Sunday, July 25, 2021

Vanishing Point by Val McDermid

Author: Val McDermid
Publication: Grove Press, paperback, 2013 (originally published 2012)
Genre: Suspense
Description: Stephanie Harker is traveling through O’Hare Airport in Chicago with 5-year-old Jimmy when she is detained at security. During the extended patdown, Jimmy is abducted and Stephanie is tasered by security who misunderstand her agitation. Finally, FBI agent Vivian McKuras is assigned to investigate and Stephanie explains how she became acquainted with Jimmy’s reality star birth mother to determine who might be involved in his disappearance. The key to finding Jimmy lies in the past and it is up to not just the FBI but also Stephanie and her friend detective Nick Nicolaides to untangle a sea of lies.

My Impression: This book is a real departure from McDermid’s Carol Jordan and Tony Hill books but I can see the appeal in creating a standalone. Overall, it was an entertaining, fast-paced read although there were a lot of inconsistencies in the plot and the last section of the book was completely improbable, which does negatively impact one's feelings about a book after reading. Stephanie’s drawn-out description to the FBI agent of her career as a ghostwriter and how she got drawn into reality star Scarlett Higgins was the most interesting part of the story, although in the immediate crisis of a kidnapping rather than a plot device, this would have been condensed to a few sentences. Incidentally, there is a back story to the FBI agent who is trying to redeem herself to her superiors by finding Jimmy and this is left unresolved after the reader is invested in Vivian as a character.

Val McDermid came to Boston for an event at the Brookline Booksmith several years ago and was a very enjoyable speaker, telling stories and mentioning specifically her love of libraries. Her lovely Scottish accent certainly added to the charm of the evening. It was fun to talk to her and she autographed my copy of this book. I have not yet tried her Kate Brannigan series and now I see she has written several more series of which I wasn’t even aware.  The cover of this book is a very low budget effort by the publisher.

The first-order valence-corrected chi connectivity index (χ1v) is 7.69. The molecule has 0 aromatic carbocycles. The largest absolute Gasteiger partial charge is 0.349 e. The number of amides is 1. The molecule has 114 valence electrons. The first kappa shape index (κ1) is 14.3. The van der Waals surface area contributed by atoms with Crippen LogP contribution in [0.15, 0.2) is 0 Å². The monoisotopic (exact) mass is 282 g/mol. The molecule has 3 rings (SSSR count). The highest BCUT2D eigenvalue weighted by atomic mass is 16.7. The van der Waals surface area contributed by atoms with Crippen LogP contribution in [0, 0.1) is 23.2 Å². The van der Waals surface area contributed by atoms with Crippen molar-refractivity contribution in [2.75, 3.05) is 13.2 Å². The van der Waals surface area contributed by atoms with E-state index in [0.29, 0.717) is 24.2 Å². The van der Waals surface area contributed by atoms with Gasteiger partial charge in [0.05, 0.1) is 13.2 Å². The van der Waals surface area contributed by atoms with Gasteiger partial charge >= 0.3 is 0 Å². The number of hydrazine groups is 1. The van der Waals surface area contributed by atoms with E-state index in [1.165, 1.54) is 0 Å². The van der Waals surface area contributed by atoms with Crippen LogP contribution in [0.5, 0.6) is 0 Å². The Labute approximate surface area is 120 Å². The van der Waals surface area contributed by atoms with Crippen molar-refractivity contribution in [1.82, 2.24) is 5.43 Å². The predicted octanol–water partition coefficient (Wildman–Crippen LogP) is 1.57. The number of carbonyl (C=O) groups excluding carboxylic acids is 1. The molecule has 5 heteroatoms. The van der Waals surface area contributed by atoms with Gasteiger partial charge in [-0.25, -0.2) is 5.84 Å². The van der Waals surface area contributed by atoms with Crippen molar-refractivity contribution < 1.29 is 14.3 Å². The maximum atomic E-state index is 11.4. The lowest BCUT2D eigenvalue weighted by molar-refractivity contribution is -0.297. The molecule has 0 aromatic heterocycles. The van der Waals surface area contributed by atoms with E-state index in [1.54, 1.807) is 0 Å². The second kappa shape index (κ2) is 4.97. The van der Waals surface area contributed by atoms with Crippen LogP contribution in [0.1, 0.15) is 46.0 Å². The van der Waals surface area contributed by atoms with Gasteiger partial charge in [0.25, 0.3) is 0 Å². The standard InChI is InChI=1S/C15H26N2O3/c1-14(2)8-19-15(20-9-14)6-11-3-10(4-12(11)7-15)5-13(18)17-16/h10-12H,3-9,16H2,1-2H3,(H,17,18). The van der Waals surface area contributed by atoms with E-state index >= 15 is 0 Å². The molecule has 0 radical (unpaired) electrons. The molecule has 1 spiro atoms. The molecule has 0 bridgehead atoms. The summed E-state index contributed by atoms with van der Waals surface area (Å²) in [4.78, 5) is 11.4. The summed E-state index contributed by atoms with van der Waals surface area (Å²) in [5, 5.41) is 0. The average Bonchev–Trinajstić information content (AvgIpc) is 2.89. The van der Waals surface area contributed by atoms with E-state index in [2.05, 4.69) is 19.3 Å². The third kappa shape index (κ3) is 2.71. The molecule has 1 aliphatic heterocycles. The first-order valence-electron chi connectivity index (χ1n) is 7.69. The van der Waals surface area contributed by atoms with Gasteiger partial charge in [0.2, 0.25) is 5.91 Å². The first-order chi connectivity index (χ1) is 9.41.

Vanishing Point is one of my 20 Books of Summer.  If you are a Jane Austen fan, I recommend McDermid's modern version of Northanger Abbey (my review).  This is also my nineteenth book for the Cloak and Dagger Challenge.
Source: Personal copy


Lark said...

Plot inconsistencies and improbable endings definitely will make me love a book less!

Ruthiella said...

I've read exactly two each from McDermid's Tony Hill and Karen Pirie series. But my favorite from her is the Stand Alone, A Place of Execution. It was gripping. I will probably skip this one since plot inconstancies drive me crazy in a mystery where PLOT IS EVERYTHING.

I've heard Val McDermid on various podcasts and interviews and she comes across as a really lovely and down to earth person.

TracyK said...

I have tried two of Val McDermid's mysteries. I liked the first entry in the Karen Pirie series, The Distant Echo. I read the first book in the Tony Hill series but could not continue, too much torture and tension for me. This one sounds like a possibility, but I am more likely to continue the Karen Pirie series for now.

JaneGS said...

I tried McDermid's take on NA but I wasn't in the right mood at the time. I really like the premise of this one, and was all set to give it a go until I read how you were disenchanted with the ending. I find botched endings just spoil an otherwise good book.

Buried In Print said...

I always enjoy her in interview and she often recommends other writers' mysteries, which I also appreciate. I've read some of her Laura Brannigans and one of her series and found them very entertaining but would like to binge her stuff at some point.

CLM said...

My criticism of the Tony Hill series is that the crimes are very gruesome, including one with a horrible rape scene. I don't know if her other series contain as much violence. In some books, it is easy to ignore but somehow with McDermid it is not. Perhaps that is why I liked this book which has more narrative than depiction of the crime.